Things to do in the garden in March
THE days have started to get longer and we start to look outside our windows with a longing for thatperfect bright March day, that will entice us into our gardens to sort, plant, mulch, prune and hoe.
But having just had one of the wettest winters on record this may very well have left our gardens waterlogged and for our plants this can be devastating, meaning the plants literally drown as oxygen cannot reach the root system.
Your plants may look like they need water because the roots are unable to act as the mouth of the plant and absorb water and nutrients as a healthy plant root system can. Plants may well wilt, their roots may turn black and soggy, plant growth may be stunted, shoots die back and fungal diseases can easily spread.
To help resolve these problems avoid walking on waterlogged soil as this will compact and worsen the situation. Dig up any affected plants, remove any rot from the roots and replant into free draining soil. Repot any waterlogged potted plants again into free draining soil, removing any dying shoots.
Waterlogged lawns can be spiked with a garden fork and lime-free sand can be added to improve drainage. When the water level has drop apply a well balanced fertiliser and mulch. Plants will be more susceptible to drought stress
so water regularly during dry periods.
Know your soil - with a clay soil add organic matter before planting to improve the structure and draining of the soil. For more free draining, warmer soils adding organic matter helps bulk up the soil and add beneficial nutrients which could well have been washed away.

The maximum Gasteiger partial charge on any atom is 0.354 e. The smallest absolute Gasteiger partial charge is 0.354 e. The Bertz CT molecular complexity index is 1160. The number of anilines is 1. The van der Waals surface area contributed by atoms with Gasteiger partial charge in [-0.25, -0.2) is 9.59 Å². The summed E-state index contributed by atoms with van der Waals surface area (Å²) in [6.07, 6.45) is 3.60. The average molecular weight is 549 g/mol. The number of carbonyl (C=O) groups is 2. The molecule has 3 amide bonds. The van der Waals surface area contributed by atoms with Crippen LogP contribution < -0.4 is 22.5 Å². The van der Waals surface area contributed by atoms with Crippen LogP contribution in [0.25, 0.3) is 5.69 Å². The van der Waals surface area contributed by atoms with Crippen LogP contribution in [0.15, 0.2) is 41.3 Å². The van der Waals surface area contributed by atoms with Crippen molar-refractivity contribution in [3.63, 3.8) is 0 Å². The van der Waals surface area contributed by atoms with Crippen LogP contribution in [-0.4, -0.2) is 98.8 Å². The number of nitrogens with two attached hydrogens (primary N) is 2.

So what else can we do at this wonderful time of year? Protect new shoots from slugs and top dress containers with fresh compost to give them a boost. Lawns can be mowed on dry days if needed. It’s also the last chance to plant bare-root fruit trees into the garden and the best time to plant container grown fruit trees too. Lift and divide large clumps of perennials, cut back dogwood and willow and prune bush and climbing roses.
Get “growing your own” this March, if you have a light, well drained warm soil you can sow broad beans, carrots, parsnips, beetroots, spinach, peas and chard to name a few, and of course plant out shallots, onions, early potatoes and all your summer-flowering bulbs. But only plant when conditions are suitable. Indoors you can sow sweet peppers, tomatoes, cucumbers, aubergines, celery and salads.
Now is also the time to get on top of those weeds as they start to push through and look out for moulds, mildew and aphids.
To help future proof our gardens, against the current changes to our climate, we can think about changing our gardening habits which might bring greater rewards. We can build raised beds using well drained soil, or install drainage systems, soak aways or gravel ditches. We can also think about our planting habits and choose plants, shrubs and trees that thrive in wetter conditions such as
Willow, Hygrangeas, Hostas and Ferns.
Sally's garden tips for March
Avoid walking on Waterlogged soil / lawns
Protect new spring shoots from slugs
Top dress containers with fresh compost
Keeps weeds under control by early mulching
Life and divide overgrown clump of perennials
Plant summer-flowering bulbs